Can Cheese be Used
Past its Expiration Date?

Great question! Sight, smell, then taste - these are your best guidelines as to when to know if a cheese has passed beyond the point of no return.

If the expiration date printed on the cheese packaging has come and gone use the following tests to determine if your cheese is still usable, or if it needs to go to the trash.





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General Guidelines


Most whole, cut or sliced cheeses can survive a little mold and still come back from the brink. The more moist the cheese, the more likely it is to succumb to decay versus the drier cheeses which are more resistant. Mold needs moisture to grow, you know.

Grated cheeses are riskier, again depending on the original moisture content of the cheese. Cheeses such as cheddar and mozzarella should either be bought whole and grated as you need, or if bought pre-shredded used as soon as possible.

Pre-grated or shaved Parmesan, however (and no, not just the green-can kind) can go much longer without risk because the aged cheese was so dry to begin with.


First -- Look at the cheese


Cheeses which always show mold, both before and after their "Package Expiration Date" will be Bloomy Rind cheeses like Brie and Camembert.  These cheeses have a velvety white
covering on the rind, which is edible (and delicious!). This is fine and expected.

Orange, rust red, blue, or green molds are not fine. These will be spots on or in the cheese, not over the entire cheese itself -- well, that depends upon how long the cheese has been neglected, of course -- and will be distinctive against the creamy white of the rind or the paste.

Blue cheeses, obviously, have beneficial mold throughout which is the blue-green veining. This is expected. Again, orange or reddish spots, or blue/green that is centered around a definite spot (not shot-through the cheese like veins) tell you that the cheese has picked up an unwelcome visitor.

Hard cheeses can and will develop some mold over time (especially if not properly wrapped and stored), and the above colors are the ones to look for.

Most of these past-prime cheeses are salvageable. Simply cut off the moldy part plus an extra 1/8- to 1/4- inch and continue to use the cheese.This guideline is for whole or cut cheeses, not grated cheese.

Grated cheese should be examined undisturbed. If there is a bit of mold (any color) in one section of the container, carefully scoop it out with a spoon and discard. Then examine the rest of the cheese using the second and third steps below. If you have accidentally stirred or shaken the cheese before noticing a problem, the best idea is to discard all of the cheese. It is unpleasant to toss good cheese out with the bad, but much safer in the end.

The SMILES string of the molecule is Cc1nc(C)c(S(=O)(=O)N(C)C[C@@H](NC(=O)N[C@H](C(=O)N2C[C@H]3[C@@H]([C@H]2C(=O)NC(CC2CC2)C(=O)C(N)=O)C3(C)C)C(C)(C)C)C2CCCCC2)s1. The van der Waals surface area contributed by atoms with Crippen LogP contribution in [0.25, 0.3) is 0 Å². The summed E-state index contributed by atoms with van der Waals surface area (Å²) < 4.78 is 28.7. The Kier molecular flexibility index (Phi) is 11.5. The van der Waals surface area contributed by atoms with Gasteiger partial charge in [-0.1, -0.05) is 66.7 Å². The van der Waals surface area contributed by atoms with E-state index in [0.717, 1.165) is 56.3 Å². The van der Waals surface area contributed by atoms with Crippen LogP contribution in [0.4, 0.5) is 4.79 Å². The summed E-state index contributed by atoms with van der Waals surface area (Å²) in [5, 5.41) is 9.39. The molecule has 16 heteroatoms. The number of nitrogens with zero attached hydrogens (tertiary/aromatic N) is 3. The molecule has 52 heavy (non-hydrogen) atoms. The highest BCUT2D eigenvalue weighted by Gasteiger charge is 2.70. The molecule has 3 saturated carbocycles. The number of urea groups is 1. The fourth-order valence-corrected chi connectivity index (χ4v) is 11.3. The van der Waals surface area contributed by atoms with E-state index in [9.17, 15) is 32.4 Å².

Fresh cheeses and washed rind cheeses are a different story. If you see slimy mold, or pinkish, reddish ugly patches on your fresh cheeses (like Mozzarella) or on your double or triple creme cheeses, just throw them out. They are done. Similarly with Soft- and Washed-Rind cheeses like Livarot, if the rind looks questionable, slimy, weepy, and the smell is really awful, toss it without hesitation.


Second -- Take a Good Whiff



How does the cheese smell? OK? Or does it have what is called an ammoniated smell?

If the smell of livestock urine is strong (often nicely called "barnyard"), sharp or bitter, throw it out. Keep in mind that strongly flavored cheeses will always have a strong smell, and as they age/ripen and live in your fridge, their aroma will intensify. That does not mean the cheese has gone bad. So long as you don't gag from a sharp ammonia aroma, the cheese is probably fine. Proceed on to the final test.


Third -- Taste, Cautiously


If the appearance and the smell are acceptable, but you are still not sure, take a small bite. Cheese continues to ripen after you purchase it. Its taste will therefore change while it lives in your fridge and its texture will change as well.

Goat cheese, for example, may be quite soft when purchased, but wrapped and stored too long, the texture will become much firmer and the taste will become stronger. So long as you still like the taste, the cheese is fine. Just be aware that the flavor will intensify on most cheeses over time.

If the small bite of cheese makes your tongue, lips or cheek tingle or burn, the cheese is bad (even if it passed the look and smell tests). Spit it out (do not swallow it) and rinse your mouth out with water. Toss the cheese and move on!

Remember, there is always more good cheese in the world. Don't risk making yourself sick and lose any time you could spend enjoying good cheese, just to try saving some bad.

Expiration dates on cheese are not carved in stone either, however, and just because your cheese is past its expiration date does not mean it has expired! Use your common sense and your instinct when making the decision to keep or toss a cheese that has exceeded its stated use by date.

Bottom line, be sure to wrap your cheeses properly and store them properly. Cheese is a living, breathing organism. See the page on this website called Storing Cheese for pointers.



› Can Cheese Be Used Past Its Expiration Date?





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